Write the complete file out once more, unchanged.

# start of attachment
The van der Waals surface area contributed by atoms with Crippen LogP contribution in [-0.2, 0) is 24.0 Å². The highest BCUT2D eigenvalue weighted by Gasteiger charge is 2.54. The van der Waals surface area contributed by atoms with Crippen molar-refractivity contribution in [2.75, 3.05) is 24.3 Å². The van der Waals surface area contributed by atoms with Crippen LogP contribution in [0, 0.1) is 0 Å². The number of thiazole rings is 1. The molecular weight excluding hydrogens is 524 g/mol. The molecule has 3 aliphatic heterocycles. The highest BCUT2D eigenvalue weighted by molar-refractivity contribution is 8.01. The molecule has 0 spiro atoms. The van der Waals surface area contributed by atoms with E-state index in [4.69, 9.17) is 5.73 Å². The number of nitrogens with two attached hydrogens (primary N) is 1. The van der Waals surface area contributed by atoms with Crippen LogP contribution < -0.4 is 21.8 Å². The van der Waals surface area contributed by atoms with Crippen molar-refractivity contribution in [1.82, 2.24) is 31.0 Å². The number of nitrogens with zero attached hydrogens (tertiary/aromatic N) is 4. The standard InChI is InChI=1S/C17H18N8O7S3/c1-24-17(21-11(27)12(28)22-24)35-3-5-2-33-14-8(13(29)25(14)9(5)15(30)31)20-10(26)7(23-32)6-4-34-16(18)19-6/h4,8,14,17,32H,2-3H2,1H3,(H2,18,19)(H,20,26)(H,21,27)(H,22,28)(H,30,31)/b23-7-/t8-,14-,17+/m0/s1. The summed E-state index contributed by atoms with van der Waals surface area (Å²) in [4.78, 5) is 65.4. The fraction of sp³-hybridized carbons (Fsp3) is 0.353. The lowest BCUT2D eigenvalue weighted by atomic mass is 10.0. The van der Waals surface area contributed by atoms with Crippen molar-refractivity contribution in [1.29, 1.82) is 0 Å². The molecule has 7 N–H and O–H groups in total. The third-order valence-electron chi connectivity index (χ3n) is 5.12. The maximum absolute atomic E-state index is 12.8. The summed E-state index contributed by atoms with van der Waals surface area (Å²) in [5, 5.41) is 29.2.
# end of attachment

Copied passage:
The van der Waals surface area contributed by atoms with Crippen LogP contribution in [-0.2, 0) is 24.0 Å². The highest BCUT2D eigenvalue weighted by Gasteiger charge is 2.54. The van der Waals surface area contributed by atoms with Crippen molar-refractivity contribution in [2.75, 3.05) is 24.3 Å². The van der Waals surface area contributed by atoms with Crippen LogP contribution in [0, 0.1) is 0 Å². The number of thiazole rings is 1. The molecular weight excluding hydrogens is 524 g/mol. The molecule has 3 aliphatic heterocycles. The highest BCUT2D eigenvalue weighted by molar-refractivity contribution is 8.01. The molecule has 0 spiro atoms. The van der Waals surface area contributed by atoms with E-state index in [4.69, 9.17) is 5.73 Å². The number of nitrogens with two attached hydrogens (primary N) is 1. The van der Waals surface area contributed by atoms with Crippen LogP contribution < -0.4 is 21.8 Å². The van der Waals surface area contributed by atoms with Crippen molar-refractivity contribution in [1.82, 2.24) is 31.0 Å². The number of nitrogens with zero attached hydrogens (tertiary/aromatic N) is 4. The standard InChI is InChI=1S/C17H18N8O7S3/c1-24-17(21-11(27)12(28)22-24)35-3-5-2-33-14-8(13(29)25(14)9(5)15(30)31)20-10(26)7(23-32)6-4-34-16(18)19-6/h4,8,14,17,32H,2-3H2,1H3,(H2,18,19)(H,20,26)(H,21,27)(H,22,28)(H,30,31)/b23-7-/t8-,14-,17+/m0/s1. The summed E-state index contributed by atoms with van der Waals surface area (Å²) in [4.78, 5) is 65.4. The fraction of sp³-hybridized carbons (Fsp3) is 0.353. The lowest BCUT2D eigenvalue weighted by atomic mass is 10.0. The van der Waals surface area contributed by atoms with Crippen molar-refractivity contribution in [1.29, 1.82) is 0 Å². The molecule has 7 N–H and O–H groups in total. The third-order valence-electron chi connectivity index (χ3n) is 5.12. The maximum absolute atomic E-state index is 12.8. The summed E-state index contributed by atoms with van der Waals surface area (Å²) in [5, 5.41) is 29.2.